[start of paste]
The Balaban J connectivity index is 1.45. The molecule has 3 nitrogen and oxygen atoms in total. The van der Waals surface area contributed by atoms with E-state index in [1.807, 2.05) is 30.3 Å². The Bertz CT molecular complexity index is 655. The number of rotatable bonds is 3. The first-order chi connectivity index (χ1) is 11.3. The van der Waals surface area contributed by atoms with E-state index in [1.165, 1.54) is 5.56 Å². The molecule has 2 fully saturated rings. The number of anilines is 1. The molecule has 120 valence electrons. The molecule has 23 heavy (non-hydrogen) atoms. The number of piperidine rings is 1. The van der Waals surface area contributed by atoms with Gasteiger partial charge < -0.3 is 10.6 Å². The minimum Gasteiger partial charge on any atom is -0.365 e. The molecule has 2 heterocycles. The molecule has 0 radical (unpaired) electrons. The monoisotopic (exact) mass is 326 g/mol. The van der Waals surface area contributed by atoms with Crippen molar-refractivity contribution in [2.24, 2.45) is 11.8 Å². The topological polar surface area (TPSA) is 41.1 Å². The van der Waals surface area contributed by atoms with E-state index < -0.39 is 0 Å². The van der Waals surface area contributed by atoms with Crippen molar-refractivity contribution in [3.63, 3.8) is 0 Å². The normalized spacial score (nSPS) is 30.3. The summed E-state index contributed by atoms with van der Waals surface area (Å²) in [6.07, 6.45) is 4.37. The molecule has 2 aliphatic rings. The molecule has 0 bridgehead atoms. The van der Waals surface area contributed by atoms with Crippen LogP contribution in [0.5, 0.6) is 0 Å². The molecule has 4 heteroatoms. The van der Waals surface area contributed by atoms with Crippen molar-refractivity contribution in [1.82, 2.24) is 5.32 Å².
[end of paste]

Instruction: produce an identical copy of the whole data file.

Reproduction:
The Balaban J connectivity index is 1.45. The molecule has 3 nitrogen and oxygen atoms in total. The van der Waals surface area contributed by atoms with E-state index in [1.807, 2.05) is 30.3 Å². The Bertz CT molecular complexity index is 655. The number of rotatable bonds is 3. The first-order chi connectivity index (χ1) is 11.3. The van der Waals surface area contributed by atoms with E-state index in [1.165, 1.54) is 5.56 Å². The molecule has 2 fully saturated rings. The number of anilines is 1. The molecule has 120 valence electrons. The molecule has 23 heavy (non-hydrogen) atoms. The number of piperidine rings is 1. The van der Waals surface area contributed by atoms with Gasteiger partial charge < -0.3 is 10.6 Å². The minimum Gasteiger partial charge on any atom is -0.365 e. The molecule has 2 heterocycles. The molecule has 0 radical (unpaired) electrons. The monoisotopic (exact) mass is 326 g/mol. The van der Waals surface area contributed by atoms with Crippen molar-refractivity contribution in [2.24, 2.45) is 11.8 Å². The topological polar surface area (TPSA) is 41.1 Å². The van der Waals surface area contributed by atoms with E-state index < -0.39 is 0 Å². The van der Waals surface area contributed by atoms with Crippen molar-refractivity contribution in [3.63, 3.8) is 0 Å². The normalized spacial score (nSPS) is 30.3. The summed E-state index contributed by atoms with van der Waals surface area (Å²) in [6.07, 6.45) is 4.37. The molecule has 2 aliphatic rings. The molecule has 0 bridgehead atoms. The van der Waals surface area contributed by atoms with Crippen LogP contribution in [0.5, 0.6) is 0 Å². The molecule has 4 heteroatoms. The van der Waals surface area contributed by atoms with Crippen molar-refractivity contribution in [1.82, 2.24) is 5.32 Å².